One in five charities spends less than half their total income on good causes, says new report

The report by the True and Fair Foundation said that 1,020 charities were spending as little as one per cent on their causes

Caroline Mortimer
Monday 14 December 2015 09:27
Charities have come under fire for the relatively small amount of donated money that is actually spent on the cause
Charities have come under fire for the relatively small amount of donated money that is actually spent on the cause

One in five charities spend less than half of their total income on good causes, a report by the True and Fair Foundation has revealed.

The study found that 1,020 charities with a combined income of £6bn reported spending less than 50 per cent on their charitable activities.

A further 292 charities - with a combined income of £2.4bn - spent less than 10 per cent of its income on charitable spending.

The report by the transparency charity looked at over 5,000 charities with more than £500,000 in their latest accounts filed to the Charity Commission.

Engineering research charity Lloyd’s Register Foundation - which was set up in 2012 - came bottom of the list.

The study found that it spent just one per cent of its average income the past three years on its charitable endeavours.

According to the commission's data - released on the government’s website - the rest of these charities' money is typically spent on saving for the future as well as fundraising, campaigning, operating costs and “governance”.

Gina Miller, Founder of the True and Fair Foundation, told the Telegraph: “It is an utter disgrace that so much of the money people generously give is going to feed large charity machines, which are often characterised by obscene overheads and salaries, aggressive fundraising, and bloated marketing and publicity departments; resulting in questionable levels of charitable spending.”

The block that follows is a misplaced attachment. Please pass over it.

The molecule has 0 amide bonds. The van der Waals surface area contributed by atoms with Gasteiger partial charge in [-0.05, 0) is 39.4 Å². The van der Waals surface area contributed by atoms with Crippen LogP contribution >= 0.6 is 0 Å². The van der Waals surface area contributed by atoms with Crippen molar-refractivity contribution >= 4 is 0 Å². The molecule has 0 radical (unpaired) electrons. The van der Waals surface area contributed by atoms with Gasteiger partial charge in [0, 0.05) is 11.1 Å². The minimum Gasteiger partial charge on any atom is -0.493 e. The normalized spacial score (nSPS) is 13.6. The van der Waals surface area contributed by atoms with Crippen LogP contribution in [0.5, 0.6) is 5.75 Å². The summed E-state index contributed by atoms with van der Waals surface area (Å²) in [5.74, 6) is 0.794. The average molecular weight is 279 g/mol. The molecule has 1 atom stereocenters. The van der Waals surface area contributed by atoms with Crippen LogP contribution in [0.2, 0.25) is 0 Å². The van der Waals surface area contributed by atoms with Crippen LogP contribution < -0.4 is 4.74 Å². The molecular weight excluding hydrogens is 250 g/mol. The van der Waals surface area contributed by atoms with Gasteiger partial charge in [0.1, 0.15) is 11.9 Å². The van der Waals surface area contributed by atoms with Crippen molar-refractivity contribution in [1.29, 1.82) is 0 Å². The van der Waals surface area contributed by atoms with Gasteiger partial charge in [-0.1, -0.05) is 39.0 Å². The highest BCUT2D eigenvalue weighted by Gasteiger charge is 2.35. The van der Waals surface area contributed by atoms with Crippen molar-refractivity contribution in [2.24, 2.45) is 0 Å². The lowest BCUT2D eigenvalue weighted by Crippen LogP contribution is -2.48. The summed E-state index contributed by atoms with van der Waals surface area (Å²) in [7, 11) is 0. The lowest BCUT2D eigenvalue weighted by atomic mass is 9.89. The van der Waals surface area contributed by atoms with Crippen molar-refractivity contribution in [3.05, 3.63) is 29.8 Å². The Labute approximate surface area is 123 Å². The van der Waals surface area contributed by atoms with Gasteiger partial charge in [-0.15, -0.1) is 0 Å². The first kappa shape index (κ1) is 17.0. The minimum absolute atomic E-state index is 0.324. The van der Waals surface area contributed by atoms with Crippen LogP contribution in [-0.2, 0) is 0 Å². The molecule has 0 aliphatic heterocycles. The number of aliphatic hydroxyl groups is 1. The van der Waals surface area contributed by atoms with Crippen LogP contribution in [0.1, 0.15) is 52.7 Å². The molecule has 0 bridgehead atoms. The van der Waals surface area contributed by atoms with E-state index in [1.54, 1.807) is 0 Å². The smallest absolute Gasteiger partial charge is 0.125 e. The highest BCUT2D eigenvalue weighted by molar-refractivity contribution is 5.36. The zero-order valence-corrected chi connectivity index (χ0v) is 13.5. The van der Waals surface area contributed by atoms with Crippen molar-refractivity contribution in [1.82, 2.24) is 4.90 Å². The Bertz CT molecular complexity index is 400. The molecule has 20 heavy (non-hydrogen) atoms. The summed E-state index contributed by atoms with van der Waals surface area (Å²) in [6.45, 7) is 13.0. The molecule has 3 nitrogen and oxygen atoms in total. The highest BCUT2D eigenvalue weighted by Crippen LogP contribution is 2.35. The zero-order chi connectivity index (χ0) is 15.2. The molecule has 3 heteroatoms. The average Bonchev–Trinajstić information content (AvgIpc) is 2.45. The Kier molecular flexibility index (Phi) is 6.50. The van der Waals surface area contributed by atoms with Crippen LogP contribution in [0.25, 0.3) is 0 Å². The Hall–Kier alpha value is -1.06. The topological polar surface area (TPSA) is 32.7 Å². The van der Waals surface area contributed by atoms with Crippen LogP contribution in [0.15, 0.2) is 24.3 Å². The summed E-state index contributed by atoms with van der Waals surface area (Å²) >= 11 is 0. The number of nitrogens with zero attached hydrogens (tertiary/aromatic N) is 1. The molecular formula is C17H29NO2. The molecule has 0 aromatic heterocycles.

She called for a minimum annual dispersal rate of 65 per cent for charities to be discussed.

But in a blog post, the director of public policy for the National Council for Voluntary Organisations, Karl Wilding, said the report was misleading and a minimum spend requirement could reduce the amount of money charities had to spend.

He explained that many charities had to run large operational costs in order to bring in revenue: “To meet Ms Miller’s ‘65%’ demands, Sue Ryder could shut down its charity shops.

“It would be spending less on trading, so its ratio would look ‘better’ in her eyes. But it would have millions of pounds less to spend on the people it helps.”

A spokesman for Lloyd’s Register Foundation told the Independent the allegations contained in the report werre "muddled, naïve and confused".

He said: "Apart from confusing the LRF with Lloyd’s of London (the insurance market), both in the image of the Lloyd’s of London building and in the final paragraph on page 7, the report on the LRF considers the annual turnover of its operating entity, Lloyd’s Register Group Ltd, as ‘income’ available to spend on charitable purposes. This is clearly misleading.

"The actual income of the LRF, which comes from the trading group gift-aiding a proportion of its profits and from investments, was £19.5m for the 2014/15 financial year, and grants awarded were £12.7m (and a £10m grant was awarded just after the year-end). In the context of the report this equates to charitable spending of 65% of income.

"Moreover, the LRF also discharges its charitable purpose through the safety related activities of the trading group – such as safety inspections on 8,500 ships each year, the on-going development of rules for the safe construction and maintenance of ships, verifying the safe design and operation of oil rigs etc – for the benefit of the public and environment."

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